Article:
It started raining for real right before Hagen Park, and in my short-sleeve jersey and vest I was a little worried, but figured if I kept the pace up I'd make plenty of heat to stay warm. It worked. I never did stop to put on the arm warmers, and when I got home my jersey, balaclava, and vest were once again sweat soaked. Wow, I must make a lot of heat. Maybe I should try riding bare-chested! OK, nobody needs to see that!

Back to back rides are something I rarely do. I have needed a recovery day in-between hard workouts for at least 15 yrs, so I was pretty impressed with the level of the ride today. Unfortunately, I pushed the wrong button on the Garmin, and turned it off instead of hitting the LAP button. Sigh.

While trying to figure out what happened to the last lap of my ride's telemetry I got to looking at yesterday's trace, and confirmed the numbers I thought I saw with stolen glances at the top of Beal's yesterday. I might have set a new PB climbing the last 10% pitch at 12+ mph. That's 600+ watts torquing it in the saddle - until I coughed up a lung and collapsed while rolling downhill into the parking lot. If not a PB, it's close. Here's the trace.

Ooooh, this just in. I calced my power on that short little kicker of a hill just before Boyer Dr, and at 10mph on a 16% grade it works out to 771 watts standing and hammering. Not a PB, but pretty decent.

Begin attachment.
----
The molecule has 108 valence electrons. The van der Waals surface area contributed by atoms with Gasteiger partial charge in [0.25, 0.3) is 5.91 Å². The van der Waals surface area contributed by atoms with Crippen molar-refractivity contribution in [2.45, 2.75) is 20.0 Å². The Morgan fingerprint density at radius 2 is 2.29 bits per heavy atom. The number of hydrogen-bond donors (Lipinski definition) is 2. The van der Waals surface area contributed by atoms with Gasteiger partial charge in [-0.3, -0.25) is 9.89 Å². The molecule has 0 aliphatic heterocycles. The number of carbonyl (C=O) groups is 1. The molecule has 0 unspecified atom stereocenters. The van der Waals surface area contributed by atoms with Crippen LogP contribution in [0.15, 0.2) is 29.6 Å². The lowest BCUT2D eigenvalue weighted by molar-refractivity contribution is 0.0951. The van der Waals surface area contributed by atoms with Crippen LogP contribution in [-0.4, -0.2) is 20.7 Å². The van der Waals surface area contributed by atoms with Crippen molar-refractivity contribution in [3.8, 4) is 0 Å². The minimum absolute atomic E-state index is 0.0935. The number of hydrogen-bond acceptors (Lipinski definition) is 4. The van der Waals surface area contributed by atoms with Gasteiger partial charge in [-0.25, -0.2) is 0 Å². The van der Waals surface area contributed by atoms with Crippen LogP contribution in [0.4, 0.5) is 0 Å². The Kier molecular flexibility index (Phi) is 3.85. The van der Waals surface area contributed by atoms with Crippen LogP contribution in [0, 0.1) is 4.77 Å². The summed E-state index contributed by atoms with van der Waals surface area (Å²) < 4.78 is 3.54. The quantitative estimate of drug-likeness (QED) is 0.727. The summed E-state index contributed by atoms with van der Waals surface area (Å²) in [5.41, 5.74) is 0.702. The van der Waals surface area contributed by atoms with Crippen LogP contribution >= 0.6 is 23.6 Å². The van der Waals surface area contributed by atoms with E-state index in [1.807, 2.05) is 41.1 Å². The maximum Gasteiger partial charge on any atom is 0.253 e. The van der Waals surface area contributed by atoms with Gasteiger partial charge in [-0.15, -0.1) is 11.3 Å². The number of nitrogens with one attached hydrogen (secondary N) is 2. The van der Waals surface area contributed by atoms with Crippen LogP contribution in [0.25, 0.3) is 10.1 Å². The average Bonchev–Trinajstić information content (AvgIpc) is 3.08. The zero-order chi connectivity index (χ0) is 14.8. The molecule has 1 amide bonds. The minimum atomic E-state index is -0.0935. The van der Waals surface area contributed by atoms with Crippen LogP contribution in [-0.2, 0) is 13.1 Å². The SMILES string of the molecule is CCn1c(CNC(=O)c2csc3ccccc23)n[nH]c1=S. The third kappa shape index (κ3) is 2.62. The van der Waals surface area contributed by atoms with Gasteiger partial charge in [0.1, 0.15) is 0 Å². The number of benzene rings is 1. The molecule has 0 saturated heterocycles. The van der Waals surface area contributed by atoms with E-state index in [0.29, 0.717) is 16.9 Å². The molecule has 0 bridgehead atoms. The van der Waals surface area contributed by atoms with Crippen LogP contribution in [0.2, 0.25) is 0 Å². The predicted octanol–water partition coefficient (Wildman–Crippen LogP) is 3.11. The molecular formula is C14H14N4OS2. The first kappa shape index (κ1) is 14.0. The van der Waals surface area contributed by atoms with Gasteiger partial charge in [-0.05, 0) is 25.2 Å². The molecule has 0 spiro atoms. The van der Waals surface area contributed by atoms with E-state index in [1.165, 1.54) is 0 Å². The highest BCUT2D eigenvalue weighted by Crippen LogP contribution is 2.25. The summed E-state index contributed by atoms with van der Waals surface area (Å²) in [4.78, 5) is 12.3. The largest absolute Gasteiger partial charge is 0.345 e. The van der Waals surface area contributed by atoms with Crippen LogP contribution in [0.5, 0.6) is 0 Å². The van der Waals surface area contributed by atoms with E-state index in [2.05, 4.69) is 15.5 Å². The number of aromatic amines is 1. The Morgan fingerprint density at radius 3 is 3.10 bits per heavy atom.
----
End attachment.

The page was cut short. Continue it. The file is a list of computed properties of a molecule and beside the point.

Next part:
Sunday, February 7, 2010

Chasing the Sun

4 mi from home, and my face is so cold it's numb

Well, my new ex-riding partner didn't show up at 10:00, or 11:00, so I went out the door a little later than expected, but the sunshine never did materialize (it just now broke through at ~ 2:30).

Carbo loading the night before in expectation of a hard ride the next day is putting some pounds on my spare tire, because the weather-guessers pull a 'gottcha' the next day and with no ride to burn the glycogen, everything I eat the next day gets stored as fat. I HATE it when that happens, so I went  out the door hungry this morning, determined to burn some extra fat. I did lose 5lbs on the ride, but that was because they are doing construction at the park where I stopped for water (in vain) and found a volunteer photographer instead.

In spite of no sunshine, the sky at least had some light blue streaks, and the temps were in the mid-50s, so a good day to ride. It actually made for some breathtaking scenery up at Beal's Point, and WOW, is the grass ever green along the American River Parkway Trail!